The Office for National Statistics published their analysis on the UK labour market today, and compared to last year, employment and jobseeker’s claimant figures look positive. Although there are a few worries for the government with a slight increase in unemployment over the past two quarters, and the ONS saying the collected data proposes the high jobs growth over the past two years could be “levelling off”, there is much to be cheerful about: rising wages are a boost to consumers, and signs of rising productivity will be welcome news to the government.
Here six takeaways from the latest figures.
- The number of people registered unemployed in the April to June period was 1.85 million (5.6%), a hike of 25,000 from the previous quarter. This is the first time in 2 years Britain has seen repeated rises in quarterly unemployment figures.
- There were 31.03 million people in work, 63,000 less than for January to March this year but 354,000 higher than the previous year. The Jobcentre Plus found the number of people claiming Jobseeker’s Allowance dropped by 27.4% in July compared to the previous year, to 730,000.
- There has been on average a 2.4% pay rise for employees in Britain including bonuses, and 2.8% excluding bonuses, since last year, outstripping inflation which remains near 0%. However, this is markedly lower than the 3.2% rise seen in the last quarter from February until May.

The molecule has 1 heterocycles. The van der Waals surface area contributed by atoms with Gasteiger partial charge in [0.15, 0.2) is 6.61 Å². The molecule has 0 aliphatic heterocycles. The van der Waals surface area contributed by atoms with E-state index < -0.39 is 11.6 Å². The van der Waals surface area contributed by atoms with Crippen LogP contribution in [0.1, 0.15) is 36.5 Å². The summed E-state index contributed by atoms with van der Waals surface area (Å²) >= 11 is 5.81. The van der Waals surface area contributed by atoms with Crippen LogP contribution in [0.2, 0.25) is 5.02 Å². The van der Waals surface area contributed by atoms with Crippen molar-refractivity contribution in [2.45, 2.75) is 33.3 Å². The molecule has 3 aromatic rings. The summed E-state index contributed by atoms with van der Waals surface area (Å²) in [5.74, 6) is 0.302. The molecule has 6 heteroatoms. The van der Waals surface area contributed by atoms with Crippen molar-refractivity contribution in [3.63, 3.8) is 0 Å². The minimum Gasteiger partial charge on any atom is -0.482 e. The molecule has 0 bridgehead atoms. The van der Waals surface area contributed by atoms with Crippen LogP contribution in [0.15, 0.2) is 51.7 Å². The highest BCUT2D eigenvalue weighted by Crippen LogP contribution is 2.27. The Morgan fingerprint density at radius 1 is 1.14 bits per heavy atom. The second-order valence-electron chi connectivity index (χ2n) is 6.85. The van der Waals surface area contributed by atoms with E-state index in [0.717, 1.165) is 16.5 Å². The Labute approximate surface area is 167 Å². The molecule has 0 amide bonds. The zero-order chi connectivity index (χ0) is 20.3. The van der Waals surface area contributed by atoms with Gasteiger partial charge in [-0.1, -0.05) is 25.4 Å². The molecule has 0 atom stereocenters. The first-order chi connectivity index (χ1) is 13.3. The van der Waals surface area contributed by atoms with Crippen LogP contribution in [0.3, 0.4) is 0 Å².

- There are fewer women unemployed than men. 838,000 women were found not to be in work, 92,000 less than a year earlier, whereas 1.01 million men were registered unemployed, 130,000 fewer than the past year.
- The amount of hours worked fell 0.2% in the second quarter, indicating a 0.9% rise in GDP per hour labour productivity.
- Regionally, England and Scotland both have unemployment rates of 5.6%, while Wales currently stands at 5.9% and Northern Ireland at 6.5%. The South West showed the lowest unemployment at 4.4% with the North East the highest at 8.1%. Wales saw the biggest employment rate increase between the ages of 16-64 compared with figures from April-June in 2014, rising by 2.4%.
A rise in pay and the decline in number of hours worked allows for more time for consumers to enjoy what they have earned. If the productivity growth continues, wage rises could become more regular – good news for the Tories, since the UK’s lagging productivity has been highlighted by Labour MPs questioning the sustainability of the current economic recovery. That’s not the only political angle – with a Welsh Assembly election approaching, there is bound to be a squabble over who should take credit for a notable boost in employment: the Labour Welsh Government for their work in Cardiff, or the Welsh Conservatives for their work in Westminster.
Regardless, ONS figures should hopefully give most people something to smile about this August.